Some Answers I Have about "Erotic Capital"

Tuesday, September 20, 2011

This post is in response to Rachel Hills' intriguing Tumblr post "Some Questions I Have About Erotic Capital." In this piece (a response itself to Catherine Hakim's book, funnily enough), she asks her readers several questions about ideas of beauty and body positivity. Here's a breakdown:

1. Is valuing beauty the root of the problem in body hate, or is it that we are socialized to believe we're never beautiful enough?
2. "Is it just a female thing, or do men experience it as well?"
3. "Have you managed to develop a positive approach to the way you look?"
4. "How do we stop beauty positivity from turning into beauty privilege?"

I have been struggling with these questions, mostly internally, since I started down the route of body love and self-acceptance. How do we reconcile wanting to look good with not judging people based on looks? So, when I read this post, it got my brain cells a' firin' with delicious activity. Here are my thoughts.

1. To this question, I answer with another question: can we ever be separated from our socialized learning? I think that we can unlearn certain parts of our unconscious learning - hence, people who have sexist thoughts can begin to identify those thoughts and change them - but I still get the grind on whether we have a clean slate to begin with. I think, however, that if we started our education with ideas about abundance of beauty in each person, rather than lack of it, the situation could change. For those who have been socialized into the world as it is today, we have to unlearn our ways; going forward, perhaps we can make up some ground with our youth.

And, to the other side of it, I think that there must be some natural urge that looks towards beautiful people/things, but the purpose can only explained with severe limitations (before you start with your evolutionary biology talk, I will tell you I have serious qualms with that field). From a determinist standpoint, there is nothing "wrong" with valuing beauty because there is a function in valuing it. But we take it to a greater extent than just its base elements.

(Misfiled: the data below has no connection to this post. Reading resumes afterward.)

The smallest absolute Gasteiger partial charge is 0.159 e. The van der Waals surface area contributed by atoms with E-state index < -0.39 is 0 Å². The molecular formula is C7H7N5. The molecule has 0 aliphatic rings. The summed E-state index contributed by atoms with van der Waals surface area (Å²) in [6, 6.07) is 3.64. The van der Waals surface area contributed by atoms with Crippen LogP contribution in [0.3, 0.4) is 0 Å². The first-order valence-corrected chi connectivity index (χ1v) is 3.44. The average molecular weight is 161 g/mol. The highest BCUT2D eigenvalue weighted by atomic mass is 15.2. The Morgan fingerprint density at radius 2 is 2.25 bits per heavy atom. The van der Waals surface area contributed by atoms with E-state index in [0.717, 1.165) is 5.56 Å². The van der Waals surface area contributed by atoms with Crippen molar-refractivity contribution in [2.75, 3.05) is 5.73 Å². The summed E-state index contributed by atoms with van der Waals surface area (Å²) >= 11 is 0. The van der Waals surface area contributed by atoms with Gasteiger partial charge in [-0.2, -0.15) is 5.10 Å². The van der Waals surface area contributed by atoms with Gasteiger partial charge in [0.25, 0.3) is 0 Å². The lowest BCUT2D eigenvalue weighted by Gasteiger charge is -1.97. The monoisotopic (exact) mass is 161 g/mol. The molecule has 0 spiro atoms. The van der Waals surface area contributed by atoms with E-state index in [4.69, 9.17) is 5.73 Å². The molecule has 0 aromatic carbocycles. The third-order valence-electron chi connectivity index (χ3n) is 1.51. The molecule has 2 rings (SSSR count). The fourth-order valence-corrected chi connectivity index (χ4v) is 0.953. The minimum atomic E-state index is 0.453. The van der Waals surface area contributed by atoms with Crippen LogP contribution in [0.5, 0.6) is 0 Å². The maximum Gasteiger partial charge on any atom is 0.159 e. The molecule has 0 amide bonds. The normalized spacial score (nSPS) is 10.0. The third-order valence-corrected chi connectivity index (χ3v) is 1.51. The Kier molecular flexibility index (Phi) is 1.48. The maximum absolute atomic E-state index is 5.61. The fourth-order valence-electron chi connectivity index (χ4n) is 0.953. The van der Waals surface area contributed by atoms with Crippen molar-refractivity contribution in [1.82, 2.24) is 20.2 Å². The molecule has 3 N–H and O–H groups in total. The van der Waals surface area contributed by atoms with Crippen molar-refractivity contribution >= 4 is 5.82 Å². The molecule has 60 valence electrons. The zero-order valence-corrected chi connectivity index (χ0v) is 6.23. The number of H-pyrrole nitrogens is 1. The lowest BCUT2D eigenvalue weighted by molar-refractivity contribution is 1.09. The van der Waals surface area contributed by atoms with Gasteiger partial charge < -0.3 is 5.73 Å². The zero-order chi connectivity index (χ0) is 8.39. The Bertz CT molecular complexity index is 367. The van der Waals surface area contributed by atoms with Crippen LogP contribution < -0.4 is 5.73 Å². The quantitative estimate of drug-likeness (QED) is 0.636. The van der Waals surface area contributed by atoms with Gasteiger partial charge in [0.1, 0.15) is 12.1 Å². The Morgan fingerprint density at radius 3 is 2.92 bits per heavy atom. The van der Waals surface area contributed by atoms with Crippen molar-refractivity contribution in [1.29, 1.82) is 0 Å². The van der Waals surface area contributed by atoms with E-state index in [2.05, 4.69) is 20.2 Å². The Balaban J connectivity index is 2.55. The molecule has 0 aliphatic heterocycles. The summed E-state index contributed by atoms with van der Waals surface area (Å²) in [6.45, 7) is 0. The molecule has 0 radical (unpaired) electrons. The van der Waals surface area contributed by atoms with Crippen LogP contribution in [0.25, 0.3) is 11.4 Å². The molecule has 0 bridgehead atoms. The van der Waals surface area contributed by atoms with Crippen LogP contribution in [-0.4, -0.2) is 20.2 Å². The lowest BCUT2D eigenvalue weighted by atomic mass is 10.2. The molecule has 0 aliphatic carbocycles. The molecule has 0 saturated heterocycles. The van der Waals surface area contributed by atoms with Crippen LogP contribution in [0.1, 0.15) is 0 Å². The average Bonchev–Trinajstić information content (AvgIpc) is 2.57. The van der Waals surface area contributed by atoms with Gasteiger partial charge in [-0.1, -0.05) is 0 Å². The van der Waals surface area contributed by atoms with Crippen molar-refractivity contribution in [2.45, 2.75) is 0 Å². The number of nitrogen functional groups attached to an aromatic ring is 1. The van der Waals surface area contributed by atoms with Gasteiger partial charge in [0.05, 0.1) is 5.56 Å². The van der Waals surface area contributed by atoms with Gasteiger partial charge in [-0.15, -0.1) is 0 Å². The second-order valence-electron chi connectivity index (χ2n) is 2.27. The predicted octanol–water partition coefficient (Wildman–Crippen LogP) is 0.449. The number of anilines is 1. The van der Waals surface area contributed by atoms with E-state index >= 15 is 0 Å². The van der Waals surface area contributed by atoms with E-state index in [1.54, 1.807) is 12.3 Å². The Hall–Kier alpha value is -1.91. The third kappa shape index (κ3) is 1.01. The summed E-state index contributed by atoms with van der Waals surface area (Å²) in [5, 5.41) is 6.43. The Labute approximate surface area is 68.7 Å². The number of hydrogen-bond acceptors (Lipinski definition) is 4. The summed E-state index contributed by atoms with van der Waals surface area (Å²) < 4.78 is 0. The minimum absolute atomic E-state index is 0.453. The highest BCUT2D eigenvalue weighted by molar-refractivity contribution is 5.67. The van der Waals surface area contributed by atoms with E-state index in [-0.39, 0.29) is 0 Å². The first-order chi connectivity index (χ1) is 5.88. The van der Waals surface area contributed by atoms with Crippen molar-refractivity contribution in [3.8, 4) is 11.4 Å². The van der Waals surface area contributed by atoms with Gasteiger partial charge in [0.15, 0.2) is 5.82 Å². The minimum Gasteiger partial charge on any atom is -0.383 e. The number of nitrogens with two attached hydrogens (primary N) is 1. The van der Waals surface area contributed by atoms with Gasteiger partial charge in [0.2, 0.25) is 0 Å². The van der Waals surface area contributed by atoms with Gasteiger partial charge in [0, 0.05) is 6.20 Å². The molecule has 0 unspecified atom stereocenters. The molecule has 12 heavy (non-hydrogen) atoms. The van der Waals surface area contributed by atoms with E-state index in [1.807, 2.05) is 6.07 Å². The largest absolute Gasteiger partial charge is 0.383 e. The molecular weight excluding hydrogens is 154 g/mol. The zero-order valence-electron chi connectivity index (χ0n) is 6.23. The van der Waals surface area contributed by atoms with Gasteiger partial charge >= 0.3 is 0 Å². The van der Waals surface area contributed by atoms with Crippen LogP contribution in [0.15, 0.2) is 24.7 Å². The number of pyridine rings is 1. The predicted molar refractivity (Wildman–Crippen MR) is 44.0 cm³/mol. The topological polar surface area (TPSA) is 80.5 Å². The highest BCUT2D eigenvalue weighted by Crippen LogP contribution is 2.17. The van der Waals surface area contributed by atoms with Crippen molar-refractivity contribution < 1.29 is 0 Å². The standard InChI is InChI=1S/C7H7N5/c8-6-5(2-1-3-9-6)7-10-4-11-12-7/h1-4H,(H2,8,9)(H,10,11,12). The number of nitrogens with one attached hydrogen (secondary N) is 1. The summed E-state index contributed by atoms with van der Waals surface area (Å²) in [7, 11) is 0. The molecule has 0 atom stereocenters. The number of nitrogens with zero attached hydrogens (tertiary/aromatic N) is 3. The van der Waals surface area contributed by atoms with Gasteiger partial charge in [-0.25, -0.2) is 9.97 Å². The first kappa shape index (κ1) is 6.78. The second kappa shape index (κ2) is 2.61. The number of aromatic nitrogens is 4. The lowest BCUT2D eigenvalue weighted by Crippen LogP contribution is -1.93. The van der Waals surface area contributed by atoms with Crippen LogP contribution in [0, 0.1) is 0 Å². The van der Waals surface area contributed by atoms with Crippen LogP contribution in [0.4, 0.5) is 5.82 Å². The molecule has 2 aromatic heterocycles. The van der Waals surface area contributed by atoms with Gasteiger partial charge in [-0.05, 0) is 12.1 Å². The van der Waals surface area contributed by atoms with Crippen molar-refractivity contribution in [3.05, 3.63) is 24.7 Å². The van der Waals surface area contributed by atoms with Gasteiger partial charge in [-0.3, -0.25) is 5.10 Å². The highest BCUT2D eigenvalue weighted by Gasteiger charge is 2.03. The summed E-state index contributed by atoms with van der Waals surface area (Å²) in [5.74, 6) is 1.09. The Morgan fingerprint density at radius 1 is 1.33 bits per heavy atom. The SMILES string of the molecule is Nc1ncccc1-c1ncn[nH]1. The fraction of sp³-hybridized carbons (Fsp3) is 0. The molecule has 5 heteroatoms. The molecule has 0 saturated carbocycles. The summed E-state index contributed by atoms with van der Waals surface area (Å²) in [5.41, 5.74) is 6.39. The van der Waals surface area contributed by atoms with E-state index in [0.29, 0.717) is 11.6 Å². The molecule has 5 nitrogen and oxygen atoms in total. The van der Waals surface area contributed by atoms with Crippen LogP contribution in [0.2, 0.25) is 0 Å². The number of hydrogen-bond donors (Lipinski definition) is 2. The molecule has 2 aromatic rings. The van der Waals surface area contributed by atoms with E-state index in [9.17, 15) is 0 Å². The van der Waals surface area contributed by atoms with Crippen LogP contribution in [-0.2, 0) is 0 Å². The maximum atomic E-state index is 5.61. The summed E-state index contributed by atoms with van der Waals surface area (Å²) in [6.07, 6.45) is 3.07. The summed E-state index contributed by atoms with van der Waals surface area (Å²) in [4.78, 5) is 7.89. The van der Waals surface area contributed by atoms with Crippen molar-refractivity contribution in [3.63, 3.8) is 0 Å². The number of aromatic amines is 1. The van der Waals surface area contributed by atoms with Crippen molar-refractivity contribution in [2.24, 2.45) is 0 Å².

2. I am not a man, so I can't speak for men on this point, but if I follow my previous statements, I think that all humans are mixed into this stew of natural urges and nurtured belief systems - men perhaps have a different slant on what beauty is, how it manifests, and whether it is as lacking for them as for women. Chime in on this, guys.

3. A positive approach I've found is to take into account what I find beautiful to be for me; going through some years of retraining myself away from diet mentality has allowed me to reshape what beautiful is beyond the standard images of it. As an overweight woman of color, there are very different beauty standards within and without my community, so I have had to unlearn some parts and adopt others, and so I began to value myself on my own scale of beauty rather than the tabloid version. (You can also read about some of my favorite body positivity websites here and here).

4. To sum it all up in a simple equation, I think beauty positivity = unlearning social norms + manifesting a personal beauty standard + critical thinking > blindly adopted social norms and beliefs.

It will never be easy. Even people who have gone their whole lives trying to fight the social norms they live under still have days when the world is a burden on their shoulders and they can't look positively on all the work they have done. But with the elements of treating beauty as a personal journey rather than a way to judge people, and approaching people with a general air of kindness, a shift is bound to occur.

Thanks again to Rachel Hills for putting up such a thought-provoking post!

What do you think about these questions? Have you got a different prescription for beauty positivity? Do you believe it even exists? Let me know in the comments!

If you were intrigued by this post as much as I was, you might also like  Denim and Black Cloth: Feminism and Female Expression or Wow, You Look Great! Did You Get Paler? on other forms of beauty privilege.